Tag Archives: Accountancy

Tips for Your Form 10-K Review

Welcome to the last half of March! For all of us with 90 day deadlines for our Form 10-K, it is getting close to time to file!

As you prepare for the final reviews of your Form 10-K we thought we would share a list of “Hot-Button Topics” to make sure they are addressed appropriately in your filing.

We developed this list while presenting on-site workshops with CPA firms, and think it may be valuable for all of us who are preparers too.

Here are the topics:

1. SAB 74 Disclosures (see Topic 11M in the codification at: http://www.sec.gov/interps/account/sabcode.htm) – make sure your SAB 74 Recent Accounting Pronouncement disclosure for new standards includes all four points from the SAB and addresses all material new standards for your company, including revenue recognition.

2. Cybersecurity – Most likely almost every company should have a risk factor for cybersecurity, but perhaps more disclosure is appropriate for your company. Be sure to check out Corp Fin Disclosure Topic 2 (at http://www.sec.gov/divisions/corpfin/guidance/cfguidance-topic2.htm).

3. Take time now to be sure that your webpage and such other public disclosures are consistent with 10-K, 10-Q etc. (E.g. segment discussions)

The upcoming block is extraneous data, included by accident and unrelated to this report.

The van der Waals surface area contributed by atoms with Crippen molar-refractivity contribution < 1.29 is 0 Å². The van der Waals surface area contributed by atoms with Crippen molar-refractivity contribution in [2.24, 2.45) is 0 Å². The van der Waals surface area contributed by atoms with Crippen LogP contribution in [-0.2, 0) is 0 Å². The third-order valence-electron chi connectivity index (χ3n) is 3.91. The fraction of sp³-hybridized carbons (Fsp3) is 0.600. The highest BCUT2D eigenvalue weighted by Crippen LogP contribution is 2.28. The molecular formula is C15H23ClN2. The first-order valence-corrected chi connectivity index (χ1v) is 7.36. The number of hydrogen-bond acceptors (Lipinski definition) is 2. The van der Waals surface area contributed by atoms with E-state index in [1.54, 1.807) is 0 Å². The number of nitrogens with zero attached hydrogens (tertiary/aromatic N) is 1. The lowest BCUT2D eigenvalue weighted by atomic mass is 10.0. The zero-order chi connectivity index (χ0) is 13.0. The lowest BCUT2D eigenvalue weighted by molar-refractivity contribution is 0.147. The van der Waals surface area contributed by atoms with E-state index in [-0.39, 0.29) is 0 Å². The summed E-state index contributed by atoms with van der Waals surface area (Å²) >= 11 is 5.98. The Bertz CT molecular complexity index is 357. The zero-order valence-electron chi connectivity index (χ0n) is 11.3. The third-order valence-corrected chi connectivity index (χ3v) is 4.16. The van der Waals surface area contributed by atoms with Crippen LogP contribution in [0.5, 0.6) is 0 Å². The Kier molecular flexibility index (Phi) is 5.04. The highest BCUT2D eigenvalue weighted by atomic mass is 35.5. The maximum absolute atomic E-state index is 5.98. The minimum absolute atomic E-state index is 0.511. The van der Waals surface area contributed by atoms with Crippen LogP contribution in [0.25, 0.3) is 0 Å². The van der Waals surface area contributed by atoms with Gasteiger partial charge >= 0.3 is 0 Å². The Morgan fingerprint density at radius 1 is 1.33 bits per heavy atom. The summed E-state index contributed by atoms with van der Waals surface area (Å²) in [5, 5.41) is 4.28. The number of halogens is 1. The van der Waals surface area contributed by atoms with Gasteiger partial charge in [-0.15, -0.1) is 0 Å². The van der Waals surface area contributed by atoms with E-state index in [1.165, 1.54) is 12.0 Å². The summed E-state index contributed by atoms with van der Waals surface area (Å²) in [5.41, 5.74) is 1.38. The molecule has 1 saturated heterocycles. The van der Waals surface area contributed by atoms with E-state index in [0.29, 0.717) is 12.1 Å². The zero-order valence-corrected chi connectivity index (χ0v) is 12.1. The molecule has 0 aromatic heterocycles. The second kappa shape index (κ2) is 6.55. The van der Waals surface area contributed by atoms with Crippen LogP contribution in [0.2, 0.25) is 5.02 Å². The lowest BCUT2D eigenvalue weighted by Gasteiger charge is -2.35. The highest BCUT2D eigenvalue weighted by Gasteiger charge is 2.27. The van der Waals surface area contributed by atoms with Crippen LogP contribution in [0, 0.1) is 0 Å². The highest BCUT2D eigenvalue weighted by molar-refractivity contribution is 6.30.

4. Segments are always a big deal. Check out the speech by OCA Deputy Chief Accountant Dan Murdock (at: http://www.sec.gov/News/Speech/Detail/Speech/1370543611034#.VQn1sGd0yUk). And, don’t’ forget the PACCAR enforcement action related in part related to segment disclosure (http://www.sec.gov/litigation/litreleases/2013/lr22711.htm).

5. Item 1 – S-K Item 101(a) – Big changes in “mode of conducting business”, even significant strategic changes, should be discussed.

6. Item 1 – S-K Item 101(c) – The description of the business must be by segment.

7. Review Item 1 discussion of distributions channels and methods etc. for consistency with Rev Rec Accounting.

8. Item 1A – For risk factors assure major risks from a manager’s perspective are included.

9. Item 2 – Relate to impairment risk and possible capex in future as applicable.